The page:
We improved performance here by instituting lazy-loading on all liveblogs. When you visit a liveblog page, only enough entries to fill up one screen will be fetched at first, and additional posts will be processed as system resources become available, using the window.requestAnimationFrame method, which works in most modern browsers (we fall back to using setTimeout, which does a similar thing, in other browsers). Our work is available as a plugin on Github and will be released in the WordPress.org plugin repository soon.

Loading scripts and iframes asynchronously: Web page rendering is a long process with many milestones – when the first content is received, when the text is visible, when styling is rendered, and finally when page load is complete. A typical page with interactivity will depend on the window’s onload event indicating that all content is loaded and its safe to begin marking it up and attaching handlers to it with javascript. The problem is that a window is not considered loaded until ALL content on it is loaded. This includes all social widgets, ads, trackers, and experiments which are not necessary to read an article. We started by analysing our third-party scripts: removing a few tracking scripts which were not necessary, and moving other scripts to load asynchronously.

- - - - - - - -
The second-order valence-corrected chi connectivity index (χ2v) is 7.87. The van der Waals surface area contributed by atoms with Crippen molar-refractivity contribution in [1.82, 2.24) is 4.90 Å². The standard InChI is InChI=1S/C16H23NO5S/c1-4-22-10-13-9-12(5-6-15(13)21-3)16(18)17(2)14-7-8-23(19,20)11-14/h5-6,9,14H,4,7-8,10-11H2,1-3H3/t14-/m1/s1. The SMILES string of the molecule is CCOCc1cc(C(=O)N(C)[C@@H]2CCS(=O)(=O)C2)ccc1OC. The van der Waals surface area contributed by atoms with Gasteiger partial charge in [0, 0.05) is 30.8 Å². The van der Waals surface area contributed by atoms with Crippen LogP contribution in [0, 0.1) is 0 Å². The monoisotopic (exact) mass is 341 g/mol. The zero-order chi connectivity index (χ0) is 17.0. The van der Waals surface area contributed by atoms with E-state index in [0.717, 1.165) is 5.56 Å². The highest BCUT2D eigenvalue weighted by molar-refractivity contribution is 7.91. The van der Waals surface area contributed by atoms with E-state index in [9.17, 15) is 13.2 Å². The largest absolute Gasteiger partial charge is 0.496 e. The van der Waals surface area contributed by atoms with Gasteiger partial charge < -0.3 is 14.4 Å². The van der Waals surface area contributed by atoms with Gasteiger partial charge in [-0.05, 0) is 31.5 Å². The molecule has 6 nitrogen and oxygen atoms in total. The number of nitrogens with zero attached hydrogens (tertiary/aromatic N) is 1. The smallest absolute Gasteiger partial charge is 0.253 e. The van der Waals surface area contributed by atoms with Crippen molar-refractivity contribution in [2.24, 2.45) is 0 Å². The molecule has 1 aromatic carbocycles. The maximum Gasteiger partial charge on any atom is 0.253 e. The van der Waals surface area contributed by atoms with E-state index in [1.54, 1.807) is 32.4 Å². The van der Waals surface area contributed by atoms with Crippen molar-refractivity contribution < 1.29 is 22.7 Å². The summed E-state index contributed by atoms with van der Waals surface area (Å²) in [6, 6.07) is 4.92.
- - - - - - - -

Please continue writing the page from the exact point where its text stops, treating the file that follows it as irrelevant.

Most of the ads we display are served as iframes which, compared to other techniques, are really easy to embed on the page, and to isolate styling and context so that they aren’t affected by our stylesheet—or worse, that styling from the ads doesn’t break our page. However, the downside of iframes are that they block the `onload` event of the page while building and setting up an entirely new DOM context and rendering it. We switched to using dynamic asynchronous iframes – substituting the <iframe> tag with a javascript function expression which creates an iframe element and assigns its source dynamically, so that it loads once the browser has finished rendering the current page.


Between these and a few smaller issues, we’ve made solid performance gains that make fusion.net substantially more pleasant to visit and read content on. Some takeaways we found:

  • Look at the whole process, from the CMS to the browser. You’ll never know what’s hanging up performance until you measure it all. Some of the biggest wins we found were back-end improvements to query functions and cacheability, other wins were CSS and Javascript hacks, and some fell in-between. There’s no single place to start looking: performance has to be part of an overall development strategy.
  • Profile continuously. We’ve begun to introduce performance budgets, and are experimenting with monitoring tools like Speedcurve to make sure that we keep within our “budget” for page load time, asset weight, and more. But each component also need to be monitored in more detail, so we’re working on choosing the best way to do that.
  • Question everything. There are a lot of performance-related “best practices” and commonly held wisdom that might not apply in your case. Your site’s performance bottleneck today might not be the same as it was in the past, or as it will be in the future. Before making any changes, make a hypothesis and test it by measuring and comparing relevant performance metrics.

 

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United For Each Other Pre/Post-Game

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LMX Veracuz vs. Monarcas